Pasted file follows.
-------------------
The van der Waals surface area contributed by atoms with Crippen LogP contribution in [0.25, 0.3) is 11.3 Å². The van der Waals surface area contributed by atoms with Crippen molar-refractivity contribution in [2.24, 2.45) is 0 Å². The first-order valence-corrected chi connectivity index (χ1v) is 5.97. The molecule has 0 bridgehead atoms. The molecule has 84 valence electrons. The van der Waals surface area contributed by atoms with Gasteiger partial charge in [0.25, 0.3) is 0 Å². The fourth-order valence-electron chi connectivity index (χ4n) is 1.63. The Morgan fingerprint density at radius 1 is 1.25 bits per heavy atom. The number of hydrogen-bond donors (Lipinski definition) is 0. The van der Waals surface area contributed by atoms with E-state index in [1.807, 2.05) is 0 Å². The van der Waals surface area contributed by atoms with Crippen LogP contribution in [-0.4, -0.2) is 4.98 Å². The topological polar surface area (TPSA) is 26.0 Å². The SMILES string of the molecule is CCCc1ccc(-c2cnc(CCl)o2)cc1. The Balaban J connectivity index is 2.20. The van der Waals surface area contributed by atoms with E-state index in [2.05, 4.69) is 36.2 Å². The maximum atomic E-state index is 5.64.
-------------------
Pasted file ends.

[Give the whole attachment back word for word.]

The van der Waals surface area contributed by atoms with Crippen LogP contribution in [0.25, 0.3) is 11.3 Å². The van der Waals surface area contributed by atoms with Crippen molar-refractivity contribution in [2.24, 2.45) is 0 Å². The first-order valence-corrected chi connectivity index (χ1v) is 5.97. The molecule has 0 bridgehead atoms. The molecule has 84 valence electrons. The van der Waals surface area contributed by atoms with Gasteiger partial charge in [0.25, 0.3) is 0 Å². The fourth-order valence-electron chi connectivity index (χ4n) is 1.63. The Morgan fingerprint density at radius 1 is 1.25 bits per heavy atom. The number of hydrogen-bond donors (Lipinski definition) is 0. The van der Waals surface area contributed by atoms with E-state index in [1.807, 2.05) is 0 Å². The van der Waals surface area contributed by atoms with Crippen LogP contribution in [-0.4, -0.2) is 4.98 Å². The topological polar surface area (TPSA) is 26.0 Å². The SMILES string of the molecule is CCCc1ccc(-c2cnc(CCl)o2)cc1. The Balaban J connectivity index is 2.20. The van der Waals surface area contributed by atoms with E-state index in [2.05, 4.69) is 36.2 Å². The maximum atomic E-state index is 5.64.